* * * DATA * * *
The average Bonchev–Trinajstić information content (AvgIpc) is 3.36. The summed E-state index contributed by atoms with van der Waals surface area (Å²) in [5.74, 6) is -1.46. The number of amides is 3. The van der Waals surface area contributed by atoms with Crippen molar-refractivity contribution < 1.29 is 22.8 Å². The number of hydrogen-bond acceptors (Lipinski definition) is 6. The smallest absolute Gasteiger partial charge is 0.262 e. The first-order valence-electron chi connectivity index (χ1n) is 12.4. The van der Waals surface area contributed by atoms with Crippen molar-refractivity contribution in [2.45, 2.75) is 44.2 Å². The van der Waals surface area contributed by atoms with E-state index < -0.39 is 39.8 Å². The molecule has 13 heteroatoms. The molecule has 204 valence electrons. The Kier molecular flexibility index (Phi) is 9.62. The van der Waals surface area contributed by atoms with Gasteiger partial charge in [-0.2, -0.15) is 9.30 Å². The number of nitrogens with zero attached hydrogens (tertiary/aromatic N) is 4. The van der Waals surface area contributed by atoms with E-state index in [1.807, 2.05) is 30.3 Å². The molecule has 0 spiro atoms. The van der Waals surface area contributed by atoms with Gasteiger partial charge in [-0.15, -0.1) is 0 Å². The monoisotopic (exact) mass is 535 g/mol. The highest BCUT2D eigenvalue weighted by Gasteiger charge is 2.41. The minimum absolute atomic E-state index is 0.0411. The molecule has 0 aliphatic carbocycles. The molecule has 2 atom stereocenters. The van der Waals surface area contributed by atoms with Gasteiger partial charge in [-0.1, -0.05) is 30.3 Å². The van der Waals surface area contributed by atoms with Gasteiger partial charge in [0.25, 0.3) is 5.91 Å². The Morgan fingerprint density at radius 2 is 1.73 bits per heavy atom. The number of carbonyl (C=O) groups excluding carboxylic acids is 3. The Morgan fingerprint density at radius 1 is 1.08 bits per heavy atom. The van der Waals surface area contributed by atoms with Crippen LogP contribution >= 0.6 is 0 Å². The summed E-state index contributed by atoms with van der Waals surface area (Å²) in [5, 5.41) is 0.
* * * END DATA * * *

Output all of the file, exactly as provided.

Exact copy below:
The average Bonchev–Trinajstić information content (AvgIpc) is 3.36. The summed E-state index contributed by atoms with van der Waals surface area (Å²) in [5.74, 6) is -1.46. The number of amides is 3. The van der Waals surface area contributed by atoms with Crippen molar-refractivity contribution < 1.29 is 22.8 Å². The number of hydrogen-bond acceptors (Lipinski definition) is 6. The smallest absolute Gasteiger partial charge is 0.262 e. The first-order valence-electron chi connectivity index (χ1n) is 12.4. The van der Waals surface area contributed by atoms with Crippen molar-refractivity contribution in [2.45, 2.75) is 44.2 Å². The van der Waals surface area contributed by atoms with E-state index < -0.39 is 39.8 Å². The molecule has 13 heteroatoms. The molecule has 204 valence electrons. The Kier molecular flexibility index (Phi) is 9.62. The van der Waals surface area contributed by atoms with Gasteiger partial charge in [-0.2, -0.15) is 9.30 Å². The number of nitrogens with zero attached hydrogens (tertiary/aromatic N) is 4. The van der Waals surface area contributed by atoms with E-state index in [1.807, 2.05) is 30.3 Å². The molecule has 0 spiro atoms. The van der Waals surface area contributed by atoms with Gasteiger partial charge in [-0.15, -0.1) is 0 Å². The monoisotopic (exact) mass is 535 g/mol. The highest BCUT2D eigenvalue weighted by Gasteiger charge is 2.41. The minimum absolute atomic E-state index is 0.0411. The molecule has 0 aliphatic carbocycles. The molecule has 2 atom stereocenters. The van der Waals surface area contributed by atoms with Gasteiger partial charge in [-0.1, -0.05) is 30.3 Å². The van der Waals surface area contributed by atoms with Gasteiger partial charge in [0.25, 0.3) is 5.91 Å². The Morgan fingerprint density at radius 2 is 1.73 bits per heavy atom. The number of carbonyl (C=O) groups excluding carboxylic acids is 3. The Morgan fingerprint density at radius 1 is 1.08 bits per heavy atom. The van der Waals surface area contributed by atoms with Crippen LogP contribution >= 0.6 is 0 Å². The summed E-state index contributed by atoms with van der Waals surface area (Å²) in [5, 5.41) is 0.